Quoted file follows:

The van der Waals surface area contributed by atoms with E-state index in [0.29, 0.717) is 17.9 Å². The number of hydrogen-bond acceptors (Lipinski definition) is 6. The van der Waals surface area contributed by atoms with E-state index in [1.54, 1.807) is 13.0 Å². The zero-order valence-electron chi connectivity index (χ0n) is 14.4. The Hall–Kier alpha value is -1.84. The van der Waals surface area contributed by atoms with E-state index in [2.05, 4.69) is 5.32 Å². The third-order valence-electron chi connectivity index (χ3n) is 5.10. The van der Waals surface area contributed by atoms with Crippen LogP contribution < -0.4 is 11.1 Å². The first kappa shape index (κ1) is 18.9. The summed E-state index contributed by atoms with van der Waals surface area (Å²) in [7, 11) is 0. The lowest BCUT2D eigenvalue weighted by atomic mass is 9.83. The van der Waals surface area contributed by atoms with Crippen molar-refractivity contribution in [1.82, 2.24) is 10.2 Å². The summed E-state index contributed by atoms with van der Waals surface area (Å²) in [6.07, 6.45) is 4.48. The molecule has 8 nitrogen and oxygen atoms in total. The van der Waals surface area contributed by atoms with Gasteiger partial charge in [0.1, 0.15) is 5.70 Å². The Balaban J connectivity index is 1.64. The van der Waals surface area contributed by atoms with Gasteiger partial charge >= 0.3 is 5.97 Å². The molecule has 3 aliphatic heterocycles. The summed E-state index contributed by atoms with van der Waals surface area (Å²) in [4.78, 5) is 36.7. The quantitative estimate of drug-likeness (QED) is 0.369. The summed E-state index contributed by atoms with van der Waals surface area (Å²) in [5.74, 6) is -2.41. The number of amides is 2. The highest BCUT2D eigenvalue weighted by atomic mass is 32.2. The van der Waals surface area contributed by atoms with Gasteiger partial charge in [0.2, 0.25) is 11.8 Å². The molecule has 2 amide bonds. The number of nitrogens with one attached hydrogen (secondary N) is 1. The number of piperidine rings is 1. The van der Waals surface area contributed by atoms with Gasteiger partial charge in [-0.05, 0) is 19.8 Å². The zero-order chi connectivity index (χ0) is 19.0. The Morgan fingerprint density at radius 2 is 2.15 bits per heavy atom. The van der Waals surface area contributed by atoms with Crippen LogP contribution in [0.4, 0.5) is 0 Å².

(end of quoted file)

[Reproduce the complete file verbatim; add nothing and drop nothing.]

The van der Waals surface area contributed by atoms with E-state index in [0.29, 0.717) is 17.9 Å². The number of hydrogen-bond acceptors (Lipinski definition) is 6. The van der Waals surface area contributed by atoms with E-state index in [1.54, 1.807) is 13.0 Å². The zero-order valence-electron chi connectivity index (χ0n) is 14.4. The Hall–Kier alpha value is -1.84. The van der Waals surface area contributed by atoms with E-state index in [2.05, 4.69) is 5.32 Å². The third-order valence-electron chi connectivity index (χ3n) is 5.10. The van der Waals surface area contributed by atoms with Crippen LogP contribution < -0.4 is 11.1 Å². The first kappa shape index (κ1) is 18.9. The summed E-state index contributed by atoms with van der Waals surface area (Å²) in [7, 11) is 0. The lowest BCUT2D eigenvalue weighted by atomic mass is 9.83. The van der Waals surface area contributed by atoms with Crippen molar-refractivity contribution in [1.82, 2.24) is 10.2 Å². The summed E-state index contributed by atoms with van der Waals surface area (Å²) in [6.07, 6.45) is 4.48. The molecule has 8 nitrogen and oxygen atoms in total. The van der Waals surface area contributed by atoms with Gasteiger partial charge in [0.1, 0.15) is 5.70 Å². The Balaban J connectivity index is 1.64. The van der Waals surface area contributed by atoms with Gasteiger partial charge >= 0.3 is 5.97 Å². The molecule has 3 aliphatic heterocycles. The summed E-state index contributed by atoms with van der Waals surface area (Å²) in [4.78, 5) is 36.7. The quantitative estimate of drug-likeness (QED) is 0.369. The summed E-state index contributed by atoms with van der Waals surface area (Å²) in [5.74, 6) is -2.41. The number of amides is 2. The highest BCUT2D eigenvalue weighted by atomic mass is 32.2. The van der Waals surface area contributed by atoms with Gasteiger partial charge in [0.2, 0.25) is 11.8 Å². The molecule has 2 amide bonds. The number of nitrogens with one attached hydrogen (secondary N) is 1. The number of piperidine rings is 1. The van der Waals surface area contributed by atoms with Gasteiger partial charge in [-0.05, 0) is 19.8 Å². The zero-order chi connectivity index (χ0) is 19.0. The Morgan fingerprint density at radius 2 is 2.15 bits per heavy atom. The van der Waals surface area contributed by atoms with Crippen LogP contribution in [0.4, 0.5) is 0 Å².